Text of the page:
Grazie, Roma.

We’ve spent the past few days walking and seeing the sights of Rome.  There is so much to see…and in these eight days we’ve seen a lot!  More baroque churches than we can count; ancient Roman ruins everywhere; elaborate fountains on every corner and pizza; columns and columns and columns…and the list goes on.

We love the pizza, the gelato, the sights…but not the Metro.  Seemed like every train was like line #4 in Paris: packed to the gills.  On the Metro was where we encountered the pick pocket team. That was a little dicey, but they got nothing from us!  The picture below is taken while waiting on a Metro train.  You’d think, by the lack of people on the platform, that you’d be getting onto an empty train.  Not so!  In fact, most of the people of Rome are already on that train and there will barely be room for one more!


Rome is a city of almost 3 million people.  And it seems like every single one of them was walking the street with us on Sunday, especially in the Campo de Firoi area!  That entire piazza was packed wall to wall.  We managed to find a Tavolo to rest our feet and sip on some wine before heading on to Castel Sant’Angelo.  This was originally Emperor Hadrian’s tomb, then it was the popes’ fortress, then a prison, and finally now it’s a church.  This place is huge!!!!


We did luck into a Praetorian Guard re-enactment at the Pantheon.  Dumb luck that!  There were Senators, Ladies, Centurians and lots of Praetorians.  It was cool to see them do their close-order drills.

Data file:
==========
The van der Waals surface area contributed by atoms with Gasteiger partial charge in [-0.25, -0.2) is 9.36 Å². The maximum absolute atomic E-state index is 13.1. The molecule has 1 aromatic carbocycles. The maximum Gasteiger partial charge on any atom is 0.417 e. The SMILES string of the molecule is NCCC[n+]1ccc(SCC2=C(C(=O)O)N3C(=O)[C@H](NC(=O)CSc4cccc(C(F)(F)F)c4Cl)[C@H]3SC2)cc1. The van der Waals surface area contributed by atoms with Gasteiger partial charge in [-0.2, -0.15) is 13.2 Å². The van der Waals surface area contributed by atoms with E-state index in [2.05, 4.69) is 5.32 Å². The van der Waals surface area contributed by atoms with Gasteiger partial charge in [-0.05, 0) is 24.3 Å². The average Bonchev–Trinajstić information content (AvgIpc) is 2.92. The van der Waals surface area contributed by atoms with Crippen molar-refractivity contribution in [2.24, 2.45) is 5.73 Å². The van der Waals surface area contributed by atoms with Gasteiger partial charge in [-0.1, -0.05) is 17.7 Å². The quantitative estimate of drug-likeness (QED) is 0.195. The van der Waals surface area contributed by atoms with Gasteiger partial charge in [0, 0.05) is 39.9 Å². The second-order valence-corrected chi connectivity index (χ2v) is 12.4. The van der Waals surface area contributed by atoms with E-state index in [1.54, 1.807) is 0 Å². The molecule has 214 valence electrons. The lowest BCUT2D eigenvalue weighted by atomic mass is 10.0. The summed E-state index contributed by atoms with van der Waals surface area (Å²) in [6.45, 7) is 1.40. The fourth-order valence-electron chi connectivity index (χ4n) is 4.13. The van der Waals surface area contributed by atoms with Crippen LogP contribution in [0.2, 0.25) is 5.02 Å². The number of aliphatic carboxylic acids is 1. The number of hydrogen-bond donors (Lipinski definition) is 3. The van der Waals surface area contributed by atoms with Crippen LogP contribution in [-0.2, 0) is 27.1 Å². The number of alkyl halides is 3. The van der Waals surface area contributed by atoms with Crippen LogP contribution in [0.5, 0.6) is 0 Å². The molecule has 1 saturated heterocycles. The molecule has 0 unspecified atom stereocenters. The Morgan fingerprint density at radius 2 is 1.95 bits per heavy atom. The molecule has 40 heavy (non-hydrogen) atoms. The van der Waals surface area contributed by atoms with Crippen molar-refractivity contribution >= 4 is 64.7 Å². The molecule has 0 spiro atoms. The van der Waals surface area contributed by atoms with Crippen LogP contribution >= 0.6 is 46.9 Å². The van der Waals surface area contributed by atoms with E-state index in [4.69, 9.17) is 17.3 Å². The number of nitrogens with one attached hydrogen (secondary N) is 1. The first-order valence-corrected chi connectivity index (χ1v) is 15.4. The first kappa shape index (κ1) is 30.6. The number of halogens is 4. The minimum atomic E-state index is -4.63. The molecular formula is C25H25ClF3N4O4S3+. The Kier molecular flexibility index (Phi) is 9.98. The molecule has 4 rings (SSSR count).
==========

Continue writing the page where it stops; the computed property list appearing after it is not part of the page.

And the hills….can’t forget the hills.  Rome is built on 7 hills.  Our hotel is atop the Quirinalis…which we have walked up and down maybe twenty times.  (Okay, maybe not that many..but a lot!)  We’ve also been on every other hill at least once or twice.  That’s a lot of hill climbing to say the least!

One of the strangest sights we’ve seen was under the Church of Santa Maria della Immacolata Concezione.  There you’ll find the bones of about 4000 Capuchin Friars laid out in “artistic” style.  They aren’t sure exactly who filled these six crypts with these works of art; they just know it happened between 1732 and 1775.
 We’ve seen so much here…yet so little.  We saw lots of churches, but not even one tenth of the churches there are to see.  And…even the churches we visited hold so much that we left many works of beauty and treasure unseen.


And, we’ve had some incredible meals here…including pizza of course!  Lots of pastas, lots of wine, and lots of fun waiters.  Our favorite was near the Pyramid of Cestius at a taverna.  He didn’t speak English and we couldn’t say much more than “grazie” and “ciao”.  This gentleman was also serving a large party and every time he’d take them a dish he’d bring it by our table first.  He’d point at the food and say what it was.  We still weren’t exactly sure what we were getting, but he basically told us what to order and so we did.  It was wonderful!!!!  Deep fried zuchinni blossoms stuff with cheese, deep fried olives, a fish pate and Aleta had a salad with unknown red mushrooms.  All delicious!  Afterwards the waiter took Aleta to the back and helped her pick out a dessert for all to share.


Yes, lots of great memories made here…sights, food, wine and people.  It was a great way to continue to celebrate Monte and Aleta’s 30th wedding anniversary.


We did toss coins into Trevi Fountain so you never know…we might be back!
Grazie, Roma.  Grazie.

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